The United States is experiencing a critical cultural reckoning, one in which survivors of sexual abuse aren’t only being recognized; they’re also, for the most part, being believed. But the surge in firings of high-profile men in media doesn’t necessarily signal that the industry is becoming a more equitable place for all women, especially those who aren’t white, wealthy, or privileged with a spotlight. When it comes to addressing sexual assault and harassment within media, the #MeToo campaign has blown the cover off the pool and exposed something that will require more effort to resolve: a fetid foundation that’s historically devalued women and their work.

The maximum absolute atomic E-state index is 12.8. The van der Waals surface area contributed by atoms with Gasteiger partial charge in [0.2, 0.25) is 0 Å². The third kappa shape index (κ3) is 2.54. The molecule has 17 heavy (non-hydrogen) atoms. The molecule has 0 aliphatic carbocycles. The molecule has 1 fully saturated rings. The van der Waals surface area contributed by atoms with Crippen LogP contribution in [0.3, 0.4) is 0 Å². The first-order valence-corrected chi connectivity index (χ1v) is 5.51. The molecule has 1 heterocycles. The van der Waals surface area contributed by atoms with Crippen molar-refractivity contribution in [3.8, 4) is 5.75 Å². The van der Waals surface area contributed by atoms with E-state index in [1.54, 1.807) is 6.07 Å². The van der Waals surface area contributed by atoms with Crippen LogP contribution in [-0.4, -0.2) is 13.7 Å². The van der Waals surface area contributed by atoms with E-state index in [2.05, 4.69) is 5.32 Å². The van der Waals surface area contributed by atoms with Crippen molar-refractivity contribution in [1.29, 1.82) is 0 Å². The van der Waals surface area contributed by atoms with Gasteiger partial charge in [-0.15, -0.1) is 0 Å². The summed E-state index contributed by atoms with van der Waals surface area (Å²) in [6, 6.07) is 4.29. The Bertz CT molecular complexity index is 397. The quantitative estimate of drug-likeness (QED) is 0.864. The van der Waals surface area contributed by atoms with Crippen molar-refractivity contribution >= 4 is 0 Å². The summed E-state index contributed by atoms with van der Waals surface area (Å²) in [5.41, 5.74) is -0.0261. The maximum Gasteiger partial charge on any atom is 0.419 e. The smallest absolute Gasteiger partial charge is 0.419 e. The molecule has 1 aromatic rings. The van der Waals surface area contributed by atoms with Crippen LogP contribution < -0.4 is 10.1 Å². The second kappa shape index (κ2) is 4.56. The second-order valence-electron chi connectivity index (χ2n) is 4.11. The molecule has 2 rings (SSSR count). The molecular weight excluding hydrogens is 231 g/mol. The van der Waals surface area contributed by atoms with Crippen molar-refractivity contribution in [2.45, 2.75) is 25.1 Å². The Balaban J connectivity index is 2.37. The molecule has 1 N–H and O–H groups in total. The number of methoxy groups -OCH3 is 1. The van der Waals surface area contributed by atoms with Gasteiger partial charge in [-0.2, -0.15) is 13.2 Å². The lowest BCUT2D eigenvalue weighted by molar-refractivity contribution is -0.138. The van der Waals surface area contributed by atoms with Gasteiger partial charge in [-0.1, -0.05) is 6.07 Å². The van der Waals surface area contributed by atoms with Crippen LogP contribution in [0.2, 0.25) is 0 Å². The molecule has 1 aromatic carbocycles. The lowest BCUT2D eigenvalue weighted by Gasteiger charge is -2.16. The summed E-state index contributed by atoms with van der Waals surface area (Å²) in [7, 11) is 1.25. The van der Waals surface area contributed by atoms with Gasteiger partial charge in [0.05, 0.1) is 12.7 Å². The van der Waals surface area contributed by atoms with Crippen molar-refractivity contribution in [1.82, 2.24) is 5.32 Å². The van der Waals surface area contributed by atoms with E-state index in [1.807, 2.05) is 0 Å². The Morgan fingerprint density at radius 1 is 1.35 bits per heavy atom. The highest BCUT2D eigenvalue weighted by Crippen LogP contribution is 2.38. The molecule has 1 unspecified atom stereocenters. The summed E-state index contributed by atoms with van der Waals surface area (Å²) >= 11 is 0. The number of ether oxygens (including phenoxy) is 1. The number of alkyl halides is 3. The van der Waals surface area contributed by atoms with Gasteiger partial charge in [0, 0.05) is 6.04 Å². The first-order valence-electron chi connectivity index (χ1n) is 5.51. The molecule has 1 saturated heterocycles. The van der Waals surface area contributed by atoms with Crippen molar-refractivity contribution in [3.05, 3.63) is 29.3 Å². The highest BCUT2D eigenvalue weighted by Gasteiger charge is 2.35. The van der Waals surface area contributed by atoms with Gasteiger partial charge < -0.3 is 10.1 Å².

As a part of my undergraduate degree in International Development and Globalization, gender studies has played an important role in terms of contributing to the programs’ foundation. The various courses offered, both required and optional, explored the intersectional nature of gender and how it affects every aspect of women, men, and transgendered people’s daily lives.